We’ve looked at how best to approach a theatre production from the director’s perspective, but it helps to also consider it from the actor’s point of view.
Theatre acting is, many will agree, one of the most challenging, but also one of the most rewarding undertakings. It requires an unparalleled level of commitment and dedication, while also putting the actor into an extremely vulnerable position.
A single mistake can mean an unbearably awkward situation, throwing the entire production into disarray. Likewise, learning booklets of lines is also a daunting task.
But, with focus put on the correct aspects of theatre acting, and an understanding of what makes theatre so appealing, will help give a stellar performance.
A Team Effort
It need not be said that, unless it is a one person production you’re dealing with, actors must work as a team. If you are acting opposite others, getting to know them, and interacting with them, should be a primary priority. So called “chemistry” is a core component of every production, and it will not exist if you aren’t friendly with your fellow performers.
Though, this doesn’t mean you necessarily have to start spending every moment of every day together, to the point that you can’t get a moment alone to even engage in a bit of AFL premiership betting. What it does mean is that you get comfortable talking, joking, and interacting with one another. You and your team should also, naturally, rehearse every moment of time spent on stage together as many times as the rehearsal schedule will allow.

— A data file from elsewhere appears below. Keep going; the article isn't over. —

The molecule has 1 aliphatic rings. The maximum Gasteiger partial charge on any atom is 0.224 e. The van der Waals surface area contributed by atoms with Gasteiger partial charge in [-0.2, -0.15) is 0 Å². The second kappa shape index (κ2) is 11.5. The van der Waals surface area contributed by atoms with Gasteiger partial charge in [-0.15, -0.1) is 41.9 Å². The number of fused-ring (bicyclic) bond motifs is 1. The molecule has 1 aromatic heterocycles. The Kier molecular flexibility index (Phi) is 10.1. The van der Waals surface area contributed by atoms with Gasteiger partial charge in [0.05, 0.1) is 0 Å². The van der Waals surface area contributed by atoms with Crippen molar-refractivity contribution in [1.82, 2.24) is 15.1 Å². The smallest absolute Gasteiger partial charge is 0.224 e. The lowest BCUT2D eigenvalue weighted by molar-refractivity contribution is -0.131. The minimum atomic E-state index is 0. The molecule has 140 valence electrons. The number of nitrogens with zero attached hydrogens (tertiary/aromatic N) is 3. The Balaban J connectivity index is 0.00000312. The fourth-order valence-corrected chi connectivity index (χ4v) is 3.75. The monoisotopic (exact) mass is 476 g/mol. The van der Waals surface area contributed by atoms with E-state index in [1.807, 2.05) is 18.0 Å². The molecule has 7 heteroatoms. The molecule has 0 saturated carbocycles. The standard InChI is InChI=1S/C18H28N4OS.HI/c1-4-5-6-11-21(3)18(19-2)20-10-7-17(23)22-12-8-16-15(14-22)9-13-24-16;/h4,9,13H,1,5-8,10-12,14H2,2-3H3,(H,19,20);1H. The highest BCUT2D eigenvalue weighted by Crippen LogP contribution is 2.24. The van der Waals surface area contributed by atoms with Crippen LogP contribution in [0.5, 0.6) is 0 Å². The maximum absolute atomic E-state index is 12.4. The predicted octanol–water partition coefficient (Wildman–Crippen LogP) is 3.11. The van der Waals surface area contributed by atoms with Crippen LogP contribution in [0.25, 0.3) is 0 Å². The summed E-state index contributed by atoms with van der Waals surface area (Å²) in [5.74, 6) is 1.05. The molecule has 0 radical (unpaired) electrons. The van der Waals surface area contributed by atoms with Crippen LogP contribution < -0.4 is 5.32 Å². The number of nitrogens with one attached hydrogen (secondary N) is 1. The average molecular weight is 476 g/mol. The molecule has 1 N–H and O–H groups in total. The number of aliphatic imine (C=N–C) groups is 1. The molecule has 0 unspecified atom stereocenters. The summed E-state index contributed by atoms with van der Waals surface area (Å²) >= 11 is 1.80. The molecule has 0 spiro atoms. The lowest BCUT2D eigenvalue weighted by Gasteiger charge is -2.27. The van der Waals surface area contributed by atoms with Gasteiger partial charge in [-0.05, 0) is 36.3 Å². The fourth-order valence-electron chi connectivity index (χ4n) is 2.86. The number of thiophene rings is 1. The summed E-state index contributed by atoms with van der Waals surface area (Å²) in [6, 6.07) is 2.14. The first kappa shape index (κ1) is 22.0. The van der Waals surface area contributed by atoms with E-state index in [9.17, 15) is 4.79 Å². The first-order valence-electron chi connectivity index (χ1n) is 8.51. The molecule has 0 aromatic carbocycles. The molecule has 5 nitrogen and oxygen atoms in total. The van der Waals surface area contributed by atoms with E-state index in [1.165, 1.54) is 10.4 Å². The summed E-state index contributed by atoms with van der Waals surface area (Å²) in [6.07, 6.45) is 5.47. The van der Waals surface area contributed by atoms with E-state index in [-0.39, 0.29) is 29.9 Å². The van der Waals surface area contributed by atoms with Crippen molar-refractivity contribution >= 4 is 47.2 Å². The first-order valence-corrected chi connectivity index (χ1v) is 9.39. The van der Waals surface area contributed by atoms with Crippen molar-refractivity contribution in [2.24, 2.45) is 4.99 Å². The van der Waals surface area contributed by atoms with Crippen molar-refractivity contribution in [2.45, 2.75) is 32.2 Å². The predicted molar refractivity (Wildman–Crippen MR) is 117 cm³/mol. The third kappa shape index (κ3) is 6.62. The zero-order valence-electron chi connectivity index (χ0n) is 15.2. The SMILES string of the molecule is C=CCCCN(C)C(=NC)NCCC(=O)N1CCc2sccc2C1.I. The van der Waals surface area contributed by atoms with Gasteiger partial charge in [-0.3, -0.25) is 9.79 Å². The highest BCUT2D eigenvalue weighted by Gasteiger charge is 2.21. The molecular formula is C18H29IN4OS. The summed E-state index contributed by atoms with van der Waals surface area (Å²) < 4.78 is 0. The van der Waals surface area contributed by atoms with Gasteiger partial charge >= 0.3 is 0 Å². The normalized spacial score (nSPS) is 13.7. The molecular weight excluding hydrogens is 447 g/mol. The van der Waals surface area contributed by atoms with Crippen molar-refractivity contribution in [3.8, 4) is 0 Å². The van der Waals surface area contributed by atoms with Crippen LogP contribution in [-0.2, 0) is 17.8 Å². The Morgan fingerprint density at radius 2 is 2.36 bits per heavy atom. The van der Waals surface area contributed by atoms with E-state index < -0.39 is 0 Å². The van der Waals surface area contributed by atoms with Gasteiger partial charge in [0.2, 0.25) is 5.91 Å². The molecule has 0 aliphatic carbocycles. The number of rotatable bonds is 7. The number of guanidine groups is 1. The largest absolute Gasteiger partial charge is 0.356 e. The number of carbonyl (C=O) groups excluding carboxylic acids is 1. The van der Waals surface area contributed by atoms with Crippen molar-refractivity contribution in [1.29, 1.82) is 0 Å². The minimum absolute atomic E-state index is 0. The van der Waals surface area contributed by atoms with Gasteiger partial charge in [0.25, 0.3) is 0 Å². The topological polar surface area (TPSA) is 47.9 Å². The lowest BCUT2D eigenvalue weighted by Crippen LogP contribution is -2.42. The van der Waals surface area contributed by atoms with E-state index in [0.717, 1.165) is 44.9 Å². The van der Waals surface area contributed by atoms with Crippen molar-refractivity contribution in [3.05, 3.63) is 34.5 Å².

Each shared scene should become natural, to the point that you all understand the natural flow, and are able to complete the performance without stumbling.
What happens if you do stumble? What happens if someone forgets a line? Improvise! If you and your fellow performers know each scene well, it is possible to improvise the entire thing, as long as you still get where you need to be. This is what improvising is all about, and it is an essential weapon in an actor’s arsenal.
Again; if you know your team well, and respect one another, it won’t be a problem. Practice improvising each scene from start to finish, making up the lines as you go. You will be glad you did, if a line is forgotten mid performance.
Learning what can often be dozens, or even hundreds of lines, isn’t easy. In fact; it is a monumental challenge. But here is the secret; once you know the scenes, what occurs in them, where they start, and where they finish, the line learning comes naturally.
Likewise; when emotions are attached to each line, and you remember where these moments are supposed to happen, lines stop being lines, and start becoming dialogue. Remembering dialogue is easy, parrot learning lines is a pain.
With all this being said, remember the golden rule that hangs over all theatre; it is supposed to be fun, not a mountain to be conquered. Enjoy yourself, and it will happen naturally.